“[A] culinary combo plate of Hunter S. Thompson, Ernest Hemingway, Julian Schnabel, and Sam Peckinpah . . . Harrison writes with enough force to make your knees buckle and with infectious zeal that makes you turn the pages hungry for more . . . Jim Harrison has staked out a distinctive place in the world of food writing.”—Jane and Michael Stern, New York Times Book Review on The Raw and the CookedNew York Times bestselling author Jim Harrison was one of this country’s most beloved writers, a muscular, brilliantly economic stylist with a salty wisdom. He also wrote some of the best essays on food around, earning praise as “the poet laureate of appetite” (Dallas Morning News). A Really Big Lunch, to be published on the one-year anniversary of Harrison’s death, collects many of his food pieces for the first time—and taps into his larger-than-life appetite with wit and verve.Jim Harrison’s legendary gourmandise is on full display in A Really Big Lunch. From the titular New Yorker piece about a French lunch that went to thirty-seven courses, to pieces from Brick, Playboy, Kermit Lynch Newsletter, and more on the relationship between hunter and prey, or the obscure language of wine reviews, A Really Big Lunch is shot through with Harrison’s pointed aperçus and keen delight in the pleasures of the senses. And between the lines the pieces give glimpses of Harrison’s life over the last three decades. A Really Big Lunch is a literary delight that will satisfy every appetite.“Harrison is the American Rabelais, and he is at his irreverent and excessive best in this collection.” —John Skowles, San Diego Union-Tribune on The Raw and the Cooked
The book is rated 4.02/5 at goodreads.com, from 160 ratings. See 40 reader reviews at: http://bit.ly/2yNEIhK.
Buy it or see reader reviews on amazon.com at: http://amzn.to/2yNRUTD.
Google Books preview available in full post.

A cooking book recommendation: The Food Lab: Better Home Cooking Through Science by J. Kenji Lopez-Alt

A critic review (source NY Times) can be read at: http://nyti.ms/2co2Ysd.
While “The Food Lab” book has a lot of new material in its pages, it feels like an accrual of the work that Mr. López-Alt has done so far and so well in discrete blog posts. The book is a strong addition to shelves…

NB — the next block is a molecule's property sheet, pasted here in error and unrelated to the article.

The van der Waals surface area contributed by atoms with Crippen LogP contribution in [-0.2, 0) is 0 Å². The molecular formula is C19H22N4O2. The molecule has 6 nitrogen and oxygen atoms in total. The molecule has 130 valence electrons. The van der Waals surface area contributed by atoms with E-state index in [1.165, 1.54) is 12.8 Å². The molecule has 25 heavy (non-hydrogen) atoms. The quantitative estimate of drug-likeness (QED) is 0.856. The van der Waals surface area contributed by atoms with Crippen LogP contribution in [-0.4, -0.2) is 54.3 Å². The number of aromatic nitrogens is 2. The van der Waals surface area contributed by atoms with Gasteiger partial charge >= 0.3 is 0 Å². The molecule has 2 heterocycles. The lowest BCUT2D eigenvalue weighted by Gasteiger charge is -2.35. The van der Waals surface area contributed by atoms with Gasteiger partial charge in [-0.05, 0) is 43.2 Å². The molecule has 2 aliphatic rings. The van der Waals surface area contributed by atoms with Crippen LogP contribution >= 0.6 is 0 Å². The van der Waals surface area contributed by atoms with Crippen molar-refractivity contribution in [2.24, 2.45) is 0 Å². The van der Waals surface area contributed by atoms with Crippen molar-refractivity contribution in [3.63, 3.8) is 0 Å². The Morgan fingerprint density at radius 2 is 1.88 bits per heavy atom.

Book description from Google Books:
Ever wondered how to pan-fry a steak with a charred crust and an interior that’s perfectly medium-rare from edge to edge when you cut into it? How to make homemade mac ‘n’ cheese that is as satisfyingly gooey and velvety-smooth as the blue box stuff, but far tastier? How to roast a succulent, moist turkey (forget about brining!)–and use a foolproof method that works every time?As Serious Eats’s culinary nerd-in-residence, J. Kenji Lopez-Alt has pondered all these questions and more. In The Food Lab, Kenji focuses on the science behind beloved American dishes, delving into the interactions between heat, energy, and molecules that create great food. Kenji shows that often, conventional methods don’t work that well, and home cooks can achieve far better results using new–but simple–techniques. In hundreds of easy-to-make recipes with over 1,000 full-color images, you will find out how to make foolproof Hollandaise sauce in just two minutes, how to transform one simple tomato sauce into a half dozen dishes, how to make the crispiest, creamiest potato casserole ever conceived, and much more.
The book is rated 4.65/5 at goodreads.com, from 3100 ratings. See 210 reader reviews at: http://bit.ly/1TdyXQ5.
Buy it or see reader reviews on amazon.com at: http://amzn.to/2y4r8mD.

A cooking book recommendation: A Square Meal: A Culinary History of the Great Depression by Jane Ziegelman

A critic review (source NY Times) can be read at: http://nyti.ms/2eA3DIG.
It is not always entirely clear what Ziegelman and Coe mean for us to take away from their eloquent work of historical summation. Then again, that may be a good thing. The larger question of America’s shifting attitudes toward federal aid is a prodigious topic to digest.
Book description from Google Books: